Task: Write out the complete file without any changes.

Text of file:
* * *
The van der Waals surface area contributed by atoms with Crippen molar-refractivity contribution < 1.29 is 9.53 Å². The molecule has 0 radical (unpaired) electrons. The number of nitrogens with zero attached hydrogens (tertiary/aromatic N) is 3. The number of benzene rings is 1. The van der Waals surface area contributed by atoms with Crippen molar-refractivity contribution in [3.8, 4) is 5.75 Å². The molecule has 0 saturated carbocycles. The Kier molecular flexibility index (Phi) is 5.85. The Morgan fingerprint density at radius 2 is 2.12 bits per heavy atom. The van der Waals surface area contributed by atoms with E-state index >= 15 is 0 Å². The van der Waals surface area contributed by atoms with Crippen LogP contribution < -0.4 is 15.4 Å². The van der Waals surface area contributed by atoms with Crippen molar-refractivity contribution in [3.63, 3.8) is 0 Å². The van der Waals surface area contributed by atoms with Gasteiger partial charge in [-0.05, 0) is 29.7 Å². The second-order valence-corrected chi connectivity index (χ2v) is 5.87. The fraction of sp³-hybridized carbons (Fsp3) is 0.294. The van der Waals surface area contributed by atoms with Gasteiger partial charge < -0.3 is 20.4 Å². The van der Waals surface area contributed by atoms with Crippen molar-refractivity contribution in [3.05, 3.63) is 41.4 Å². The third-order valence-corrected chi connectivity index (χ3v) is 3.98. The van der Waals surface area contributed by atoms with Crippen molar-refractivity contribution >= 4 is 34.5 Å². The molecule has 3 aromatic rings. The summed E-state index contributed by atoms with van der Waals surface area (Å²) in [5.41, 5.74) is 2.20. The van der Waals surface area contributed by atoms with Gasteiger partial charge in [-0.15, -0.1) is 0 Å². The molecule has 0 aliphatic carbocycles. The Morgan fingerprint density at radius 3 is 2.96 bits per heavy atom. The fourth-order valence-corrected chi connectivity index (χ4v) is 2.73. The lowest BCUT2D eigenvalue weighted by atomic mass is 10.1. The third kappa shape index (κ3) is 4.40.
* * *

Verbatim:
The van der Waals surface area contributed by atoms with Crippen molar-refractivity contribution < 1.29 is 9.53 Å². The molecule has 0 radical (unpaired) electrons. The number of nitrogens with zero attached hydrogens (tertiary/aromatic N) is 3. The number of benzene rings is 1. The van der Waals surface area contributed by atoms with Crippen molar-refractivity contribution in [3.8, 4) is 5.75 Å². The molecule has 0 saturated carbocycles. The Kier molecular flexibility index (Phi) is 5.85. The Morgan fingerprint density at radius 2 is 2.12 bits per heavy atom. The van der Waals surface area contributed by atoms with E-state index >= 15 is 0 Å². The van der Waals surface area contributed by atoms with Crippen LogP contribution < -0.4 is 15.4 Å². The van der Waals surface area contributed by atoms with Crippen molar-refractivity contribution in [3.63, 3.8) is 0 Å². The van der Waals surface area contributed by atoms with Gasteiger partial charge in [-0.05, 0) is 29.7 Å². The second-order valence-corrected chi connectivity index (χ2v) is 5.87. The fraction of sp³-hybridized carbons (Fsp3) is 0.294. The van der Waals surface area contributed by atoms with Gasteiger partial charge < -0.3 is 20.4 Å². The van der Waals surface area contributed by atoms with Crippen molar-refractivity contribution in [3.05, 3.63) is 41.4 Å². The third-order valence-corrected chi connectivity index (χ3v) is 3.98. The van der Waals surface area contributed by atoms with Crippen molar-refractivity contribution >= 4 is 34.5 Å². The molecule has 3 aromatic rings. The summed E-state index contributed by atoms with van der Waals surface area (Å²) in [5.41, 5.74) is 2.20. The van der Waals surface area contributed by atoms with Gasteiger partial charge in [-0.15, -0.1) is 0 Å². The molecule has 0 aliphatic carbocycles. The Morgan fingerprint density at radius 3 is 2.96 bits per heavy atom. The fourth-order valence-corrected chi connectivity index (χ4v) is 2.73. The lowest BCUT2D eigenvalue weighted by atomic mass is 10.1. The third kappa shape index (κ3) is 4.40.